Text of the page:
The interrelatedness of globalization, cultural diversity and religion are vividly analyzed in Kwame Appiah’s essay “The Case for Contamination”. In the essay, he identifies two roles that religion plays based on one’s claim for or against globalization. Indeed, the evidence of religion can be termed as a two edged sword in terms of the role it plays in analyzing the issues at hand. These two sides are divided by the nature of the impacts on the people that practice the religion in their cultures. First, religion can be taken positively to influence globalization while protecting culture in which case all cultures become contaminated. On the other hand, the impact of religion and its role in globalization can be negative with respect to changes in culture. Ultimately, the role of religion in globalization covers both negative and positive impacts on a community’s culture.
Over time, religion has been appreciated for its role in exposing certain cultures to the world. In these processes of globalization, the people become revealed to external media while still maintaining their unique cultures and values. In so doing, religion is used to positively influence globalization as well as protect the people’s culture. Appiah asserts that the process of globalization expansion stimulates the preservation of unique cultures within their traditions. This statement is supported through the example of Sipho who is a very religious Zulu man from the Kwazulu-Natal province of South Africa. Despite Sipho having been raised in a traditional culture, globalization has caught up with him and his family through television experiences amongst others. In this respect, the man’s religious values and customs have a role in the aspects of globalization that a person or even a community adopts from a foreign culture (Appiah, 2006).
The role of globalization in influencing cultural change or retention is discussed in the essay through the eyes of Sipho. The man reveals that American programs such as “Days of our lives” have influenced his relationships with people. In particular, the relationship with his father became better and more understandable after watching the show. However, his views about certain aspects were not changed by merely watching the television program. In one episode, the program depicts a relationship involving a very young woman. In the Zulu traditions, a woman dating before attaining the age of twenty years is an unacceptable practice. Having this in mind, Sipho does not change his stand about such a practice despite having watched the same in the program. Moreover, the ability of Sipho to differentiate different aspects of globalization and adopt only those that match with his religion is interesting. Evidently, religion has a positive role in globalization by enhancing cultural preservation.
Still, religion can be seen as having a negative role in globalization through the detriment of religious values and traditions. Indeed, this view is held highly by preservationists who believe that globalization may have negative effects on their culture. The imposition of foreign ideas on the local cultures may lead to changes in the original culture through the use of imperialism by foreign media. The impact of this interaction is that people of local cultures are likely to adopt the Western culture thus affecting their own cultures negatively. Herbert Schiller points this fact out in Appiah’s essay by attributing the same to the incidence of imperial media of the West. In addition to the influence of culture, globalization affects the local cultures economically and in a negative fashion. Appiah provides an example where cheap Western clothing floods the local market thus making it more expensive to wear the religion traditional attire that is locally made with silk (Appiah, 2006). In this fashion, the culture is affected not through direct changes in culture but through indirect means.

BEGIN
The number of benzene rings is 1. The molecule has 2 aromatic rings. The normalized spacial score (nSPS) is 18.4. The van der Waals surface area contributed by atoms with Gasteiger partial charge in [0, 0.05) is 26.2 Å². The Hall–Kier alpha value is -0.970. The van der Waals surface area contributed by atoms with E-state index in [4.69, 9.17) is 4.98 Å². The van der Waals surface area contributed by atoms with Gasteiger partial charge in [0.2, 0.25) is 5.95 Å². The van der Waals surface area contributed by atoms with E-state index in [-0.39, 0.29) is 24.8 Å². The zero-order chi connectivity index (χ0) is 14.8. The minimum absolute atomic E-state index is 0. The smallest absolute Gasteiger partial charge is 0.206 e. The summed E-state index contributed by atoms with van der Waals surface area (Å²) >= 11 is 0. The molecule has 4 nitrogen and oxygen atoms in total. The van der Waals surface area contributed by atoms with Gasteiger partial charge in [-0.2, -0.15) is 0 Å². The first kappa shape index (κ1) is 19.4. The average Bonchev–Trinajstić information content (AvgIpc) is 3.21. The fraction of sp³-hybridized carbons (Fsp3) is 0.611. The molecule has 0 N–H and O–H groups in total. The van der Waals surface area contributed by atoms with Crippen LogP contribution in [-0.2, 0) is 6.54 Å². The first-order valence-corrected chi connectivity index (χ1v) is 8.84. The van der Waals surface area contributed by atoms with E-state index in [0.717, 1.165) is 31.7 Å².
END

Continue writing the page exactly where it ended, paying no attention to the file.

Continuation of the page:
The role of religion is not solely in the preservation of cultural values though as Appiah points out in his essay. Rather, he goes on to point out other roles related to the existence of global equality as well as the harmonization of world society. In the analysis, he asserts that religion is a useful ingredient in the creation of a global society devoid of cultural divisions and ties. In pointing this out, Appiah is of the opinion that religion helps in the development of an all encompassing society where individuals in the religion share one similar culture of love. Depending on the religion in use, the culture formed is one in which all individuals submit to the worship of one god regardless of the cultural background of the members. The example of the ummah is well articulated in the essay to show the principles of such cultures because it accepts membership from all over the world provided one shares in the religion (Appiah, 2006). Incidentally, the racial or cultural background of the members does not influence the admission to the new religious culture.
In addition to bringing harmonization in the global society, religion is also identified for its potential to bring a sense of equality around the globe. Ideally, this assertion is based on the fact that religion presents an opportunity for people to be equal regardless of their socio political and economic backgrounds. Appiah is of the opinion that every religion shares a common faith amongst the members of the society. When the people of a similar religion gather for prayers, their status in terms of social economic wellbeing does not matter. In fact, it is quite obvious that no religious group defines the members’ political or socio economic status before admission. In this way, religion does provide a sense of equality in the world through admission of members of different socio economic and political status.